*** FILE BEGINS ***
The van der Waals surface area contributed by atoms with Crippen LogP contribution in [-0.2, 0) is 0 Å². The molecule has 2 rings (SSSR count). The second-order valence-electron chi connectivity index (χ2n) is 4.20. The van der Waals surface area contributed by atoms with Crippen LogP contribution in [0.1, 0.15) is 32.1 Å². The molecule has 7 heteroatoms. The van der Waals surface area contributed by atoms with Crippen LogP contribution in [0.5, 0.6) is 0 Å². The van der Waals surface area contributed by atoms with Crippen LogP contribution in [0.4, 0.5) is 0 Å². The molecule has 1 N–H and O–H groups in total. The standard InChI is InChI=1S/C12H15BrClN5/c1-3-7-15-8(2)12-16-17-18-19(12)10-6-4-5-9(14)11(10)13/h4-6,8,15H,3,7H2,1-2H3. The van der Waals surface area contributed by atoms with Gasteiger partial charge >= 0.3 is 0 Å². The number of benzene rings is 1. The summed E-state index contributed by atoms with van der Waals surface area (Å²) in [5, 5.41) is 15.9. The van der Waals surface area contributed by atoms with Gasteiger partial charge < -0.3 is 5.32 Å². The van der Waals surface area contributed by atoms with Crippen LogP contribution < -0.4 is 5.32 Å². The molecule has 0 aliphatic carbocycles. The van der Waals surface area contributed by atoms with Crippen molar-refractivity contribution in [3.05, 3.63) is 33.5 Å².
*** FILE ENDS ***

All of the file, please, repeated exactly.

The van der Waals surface area contributed by atoms with Crippen LogP contribution in [-0.2, 0) is 0 Å². The molecule has 2 rings (SSSR count). The second-order valence-electron chi connectivity index (χ2n) is 4.20. The van der Waals surface area contributed by atoms with Crippen LogP contribution in [0.1, 0.15) is 32.1 Å². The molecule has 7 heteroatoms. The van der Waals surface area contributed by atoms with Crippen LogP contribution in [0.5, 0.6) is 0 Å². The van der Waals surface area contributed by atoms with Crippen LogP contribution in [0.4, 0.5) is 0 Å². The molecule has 1 N–H and O–H groups in total. The standard InChI is InChI=1S/C12H15BrClN5/c1-3-7-15-8(2)12-16-17-18-19(12)10-6-4-5-9(14)11(10)13/h4-6,8,15H,3,7H2,1-2H3. The van der Waals surface area contributed by atoms with Gasteiger partial charge >= 0.3 is 0 Å². The number of benzene rings is 1. The summed E-state index contributed by atoms with van der Waals surface area (Å²) in [5, 5.41) is 15.9. The van der Waals surface area contributed by atoms with Gasteiger partial charge < -0.3 is 5.32 Å². The van der Waals surface area contributed by atoms with Crippen LogP contribution < -0.4 is 5.32 Å². The molecule has 0 aliphatic carbocycles. The van der Waals surface area contributed by atoms with Crippen molar-refractivity contribution in [3.05, 3.63) is 33.5 Å².